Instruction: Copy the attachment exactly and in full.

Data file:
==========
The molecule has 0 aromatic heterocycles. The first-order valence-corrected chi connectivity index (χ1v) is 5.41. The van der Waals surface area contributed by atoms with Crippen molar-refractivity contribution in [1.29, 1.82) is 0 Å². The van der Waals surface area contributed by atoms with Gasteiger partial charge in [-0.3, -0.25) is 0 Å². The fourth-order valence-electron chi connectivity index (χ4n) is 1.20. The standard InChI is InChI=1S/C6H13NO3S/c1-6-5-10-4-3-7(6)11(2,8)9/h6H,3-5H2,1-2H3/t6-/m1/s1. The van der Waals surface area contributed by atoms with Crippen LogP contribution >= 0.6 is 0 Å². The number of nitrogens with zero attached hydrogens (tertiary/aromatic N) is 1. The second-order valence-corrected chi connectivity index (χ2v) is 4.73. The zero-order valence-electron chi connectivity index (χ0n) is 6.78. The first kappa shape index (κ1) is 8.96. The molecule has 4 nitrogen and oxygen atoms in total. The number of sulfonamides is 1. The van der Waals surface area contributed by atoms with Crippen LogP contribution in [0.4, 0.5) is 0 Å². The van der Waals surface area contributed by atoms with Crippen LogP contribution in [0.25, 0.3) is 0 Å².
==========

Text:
The molecule has 0 aromatic heterocycles. The first-order valence-corrected chi connectivity index (χ1v) is 5.41. The van der Waals surface area contributed by atoms with Crippen molar-refractivity contribution in [1.29, 1.82) is 0 Å². The van der Waals surface area contributed by atoms with Gasteiger partial charge in [-0.3, -0.25) is 0 Å². The fourth-order valence-electron chi connectivity index (χ4n) is 1.20. The standard InChI is InChI=1S/C6H13NO3S/c1-6-5-10-4-3-7(6)11(2,8)9/h6H,3-5H2,1-2H3/t6-/m1/s1. The van der Waals surface area contributed by atoms with Crippen LogP contribution >= 0.6 is 0 Å². The number of nitrogens with zero attached hydrogens (tertiary/aromatic N) is 1. The second-order valence-corrected chi connectivity index (χ2v) is 4.73. The zero-order valence-electron chi connectivity index (χ0n) is 6.78. The first kappa shape index (κ1) is 8.96. The molecule has 4 nitrogen and oxygen atoms in total. The number of sulfonamides is 1. The van der Waals surface area contributed by atoms with Crippen LogP contribution in [0.4, 0.5) is 0 Å². The van der Waals surface area contributed by atoms with Crippen LogP contribution in [0.25, 0.3) is 0 Å².